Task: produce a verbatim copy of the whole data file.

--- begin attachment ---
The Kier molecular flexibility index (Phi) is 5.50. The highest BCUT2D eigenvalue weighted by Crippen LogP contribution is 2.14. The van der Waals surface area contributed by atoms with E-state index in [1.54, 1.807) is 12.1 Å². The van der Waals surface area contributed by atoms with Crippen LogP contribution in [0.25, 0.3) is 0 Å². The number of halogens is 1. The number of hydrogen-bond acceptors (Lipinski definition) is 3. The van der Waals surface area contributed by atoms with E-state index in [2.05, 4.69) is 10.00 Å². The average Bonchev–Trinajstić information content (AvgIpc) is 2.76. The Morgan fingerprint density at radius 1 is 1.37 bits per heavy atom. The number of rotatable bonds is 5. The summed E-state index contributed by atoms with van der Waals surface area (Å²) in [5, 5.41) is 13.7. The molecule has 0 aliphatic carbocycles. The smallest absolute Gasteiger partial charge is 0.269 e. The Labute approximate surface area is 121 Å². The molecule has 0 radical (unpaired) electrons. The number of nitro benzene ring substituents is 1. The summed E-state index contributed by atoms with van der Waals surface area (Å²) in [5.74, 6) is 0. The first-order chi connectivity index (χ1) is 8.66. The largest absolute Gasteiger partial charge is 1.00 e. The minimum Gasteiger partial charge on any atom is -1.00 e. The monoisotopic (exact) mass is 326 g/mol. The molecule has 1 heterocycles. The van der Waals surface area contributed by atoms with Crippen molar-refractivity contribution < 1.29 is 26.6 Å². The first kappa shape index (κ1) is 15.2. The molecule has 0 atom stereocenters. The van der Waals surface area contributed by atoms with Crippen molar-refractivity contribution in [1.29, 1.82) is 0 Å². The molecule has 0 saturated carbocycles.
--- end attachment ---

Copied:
The Kier molecular flexibility index (Phi) is 5.50. The highest BCUT2D eigenvalue weighted by Crippen LogP contribution is 2.14. The van der Waals surface area contributed by atoms with E-state index in [1.54, 1.807) is 12.1 Å². The van der Waals surface area contributed by atoms with Crippen LogP contribution in [0.25, 0.3) is 0 Å². The number of halogens is 1. The number of hydrogen-bond acceptors (Lipinski definition) is 3. The van der Waals surface area contributed by atoms with E-state index in [2.05, 4.69) is 10.00 Å². The average Bonchev–Trinajstić information content (AvgIpc) is 2.76. The Morgan fingerprint density at radius 1 is 1.37 bits per heavy atom. The number of rotatable bonds is 5. The summed E-state index contributed by atoms with van der Waals surface area (Å²) in [5, 5.41) is 13.7. The molecule has 0 aliphatic carbocycles. The smallest absolute Gasteiger partial charge is 0.269 e. The Labute approximate surface area is 121 Å². The molecule has 0 radical (unpaired) electrons. The number of nitro benzene ring substituents is 1. The summed E-state index contributed by atoms with van der Waals surface area (Å²) in [5.74, 6) is 0. The first-order chi connectivity index (χ1) is 8.66. The largest absolute Gasteiger partial charge is 1.00 e. The minimum Gasteiger partial charge on any atom is -1.00 e. The monoisotopic (exact) mass is 326 g/mol. The molecule has 1 heterocycles. The van der Waals surface area contributed by atoms with Crippen molar-refractivity contribution < 1.29 is 26.6 Å². The first kappa shape index (κ1) is 15.2. The molecule has 0 atom stereocenters. The van der Waals surface area contributed by atoms with Crippen molar-refractivity contribution in [1.29, 1.82) is 0 Å². The molecule has 0 saturated carbocycles.